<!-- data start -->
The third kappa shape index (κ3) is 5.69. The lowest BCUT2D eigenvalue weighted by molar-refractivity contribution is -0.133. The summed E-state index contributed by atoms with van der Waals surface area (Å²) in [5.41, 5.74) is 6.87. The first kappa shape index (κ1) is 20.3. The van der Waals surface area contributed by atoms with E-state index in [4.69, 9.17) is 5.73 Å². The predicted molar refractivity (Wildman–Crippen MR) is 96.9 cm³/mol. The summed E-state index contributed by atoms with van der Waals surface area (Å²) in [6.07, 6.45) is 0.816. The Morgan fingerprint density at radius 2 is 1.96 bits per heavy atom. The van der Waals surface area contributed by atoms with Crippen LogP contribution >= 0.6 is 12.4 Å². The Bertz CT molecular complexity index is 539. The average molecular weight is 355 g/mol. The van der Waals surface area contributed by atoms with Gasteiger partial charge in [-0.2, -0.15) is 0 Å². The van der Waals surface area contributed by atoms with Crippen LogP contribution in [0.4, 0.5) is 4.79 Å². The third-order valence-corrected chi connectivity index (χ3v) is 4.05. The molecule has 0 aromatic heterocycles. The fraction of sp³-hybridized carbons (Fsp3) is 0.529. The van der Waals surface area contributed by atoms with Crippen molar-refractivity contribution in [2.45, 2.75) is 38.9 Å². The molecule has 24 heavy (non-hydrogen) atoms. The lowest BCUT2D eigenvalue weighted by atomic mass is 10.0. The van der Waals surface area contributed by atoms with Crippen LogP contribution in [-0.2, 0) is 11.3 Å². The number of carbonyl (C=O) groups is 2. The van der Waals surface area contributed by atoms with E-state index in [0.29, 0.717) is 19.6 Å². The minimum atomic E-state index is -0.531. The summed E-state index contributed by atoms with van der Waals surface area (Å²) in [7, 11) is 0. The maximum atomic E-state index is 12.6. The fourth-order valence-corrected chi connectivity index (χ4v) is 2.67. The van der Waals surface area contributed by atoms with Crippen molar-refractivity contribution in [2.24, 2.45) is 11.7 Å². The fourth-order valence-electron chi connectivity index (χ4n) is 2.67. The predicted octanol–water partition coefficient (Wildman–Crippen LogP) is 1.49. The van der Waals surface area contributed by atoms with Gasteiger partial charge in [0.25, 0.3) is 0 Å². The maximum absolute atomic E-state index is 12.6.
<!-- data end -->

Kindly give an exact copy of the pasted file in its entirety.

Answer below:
The third kappa shape index (κ3) is 5.69. The lowest BCUT2D eigenvalue weighted by molar-refractivity contribution is -0.133. The summed E-state index contributed by atoms with van der Waals surface area (Å²) in [5.41, 5.74) is 6.87. The first kappa shape index (κ1) is 20.3. The van der Waals surface area contributed by atoms with E-state index in [4.69, 9.17) is 5.73 Å². The predicted molar refractivity (Wildman–Crippen MR) is 96.9 cm³/mol. The summed E-state index contributed by atoms with van der Waals surface area (Å²) in [6.07, 6.45) is 0.816. The Morgan fingerprint density at radius 2 is 1.96 bits per heavy atom. The van der Waals surface area contributed by atoms with Crippen LogP contribution >= 0.6 is 12.4 Å². The Bertz CT molecular complexity index is 539. The average molecular weight is 355 g/mol. The van der Waals surface area contributed by atoms with Gasteiger partial charge in [-0.2, -0.15) is 0 Å². The van der Waals surface area contributed by atoms with Crippen LogP contribution in [0.4, 0.5) is 4.79 Å². The third-order valence-corrected chi connectivity index (χ3v) is 4.05. The molecule has 0 aromatic heterocycles. The fraction of sp³-hybridized carbons (Fsp3) is 0.529. The van der Waals surface area contributed by atoms with Crippen molar-refractivity contribution in [2.45, 2.75) is 38.9 Å². The molecule has 24 heavy (non-hydrogen) atoms. The lowest BCUT2D eigenvalue weighted by atomic mass is 10.0. The van der Waals surface area contributed by atoms with Crippen LogP contribution in [-0.2, 0) is 11.3 Å². The number of carbonyl (C=O) groups is 2. The van der Waals surface area contributed by atoms with E-state index in [0.29, 0.717) is 19.6 Å². The minimum atomic E-state index is -0.531. The summed E-state index contributed by atoms with van der Waals surface area (Å²) in [7, 11) is 0. The maximum atomic E-state index is 12.6. The fourth-order valence-corrected chi connectivity index (χ4v) is 2.67. The van der Waals surface area contributed by atoms with Crippen molar-refractivity contribution in [2.24, 2.45) is 11.7 Å². The fourth-order valence-electron chi connectivity index (χ4n) is 2.67. The predicted octanol–water partition coefficient (Wildman–Crippen LogP) is 1.49. The van der Waals surface area contributed by atoms with Gasteiger partial charge in [0.25, 0.3) is 0 Å². The maximum absolute atomic E-state index is 12.6.